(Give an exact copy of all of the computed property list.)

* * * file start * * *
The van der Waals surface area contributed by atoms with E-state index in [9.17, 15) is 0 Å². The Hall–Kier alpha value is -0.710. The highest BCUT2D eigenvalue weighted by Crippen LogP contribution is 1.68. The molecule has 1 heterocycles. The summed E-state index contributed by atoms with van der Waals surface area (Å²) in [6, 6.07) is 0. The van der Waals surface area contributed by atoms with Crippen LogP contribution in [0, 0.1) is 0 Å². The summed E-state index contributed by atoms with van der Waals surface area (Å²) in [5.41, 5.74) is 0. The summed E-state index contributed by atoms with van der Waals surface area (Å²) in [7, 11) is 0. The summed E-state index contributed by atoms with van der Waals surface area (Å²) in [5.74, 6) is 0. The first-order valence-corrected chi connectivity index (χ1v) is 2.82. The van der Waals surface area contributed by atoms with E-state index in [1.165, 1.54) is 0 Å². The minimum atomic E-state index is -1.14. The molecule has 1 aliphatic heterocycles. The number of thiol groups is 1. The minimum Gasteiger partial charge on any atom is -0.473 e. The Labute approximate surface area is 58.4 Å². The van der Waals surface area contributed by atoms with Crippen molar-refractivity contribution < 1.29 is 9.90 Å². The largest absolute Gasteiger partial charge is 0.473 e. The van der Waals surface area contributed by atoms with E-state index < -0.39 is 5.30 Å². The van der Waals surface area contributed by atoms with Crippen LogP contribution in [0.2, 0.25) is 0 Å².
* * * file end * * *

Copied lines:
The van der Waals surface area contributed by atoms with E-state index in [9.17, 15) is 0 Å². The Hall–Kier alpha value is -0.710. The highest BCUT2D eigenvalue weighted by Crippen LogP contribution is 1.68. The molecule has 1 heterocycles. The summed E-state index contributed by atoms with van der Waals surface area (Å²) in [6, 6.07) is 0. The van der Waals surface area contributed by atoms with Crippen LogP contribution in [0, 0.1) is 0 Å². The summed E-state index contributed by atoms with van der Waals surface area (Å²) in [5.41, 5.74) is 0. The summed E-state index contributed by atoms with van der Waals surface area (Å²) in [7, 11) is 0. The summed E-state index contributed by atoms with van der Waals surface area (Å²) in [5.74, 6) is 0. The first-order valence-corrected chi connectivity index (χ1v) is 2.82. The van der Waals surface area contributed by atoms with E-state index in [1.165, 1.54) is 0 Å². The minimum atomic E-state index is -1.14. The molecule has 1 aliphatic heterocycles. The number of thiol groups is 1. The minimum Gasteiger partial charge on any atom is -0.473 e. The Labute approximate surface area is 58.4 Å². The van der Waals surface area contributed by atoms with Crippen molar-refractivity contribution < 1.29 is 9.90 Å². The largest absolute Gasteiger partial charge is 0.473 e. The van der Waals surface area contributed by atoms with E-state index < -0.39 is 5.30 Å². The van der Waals surface area contributed by atoms with Crippen LogP contribution in [0.2, 0.25) is 0 Å².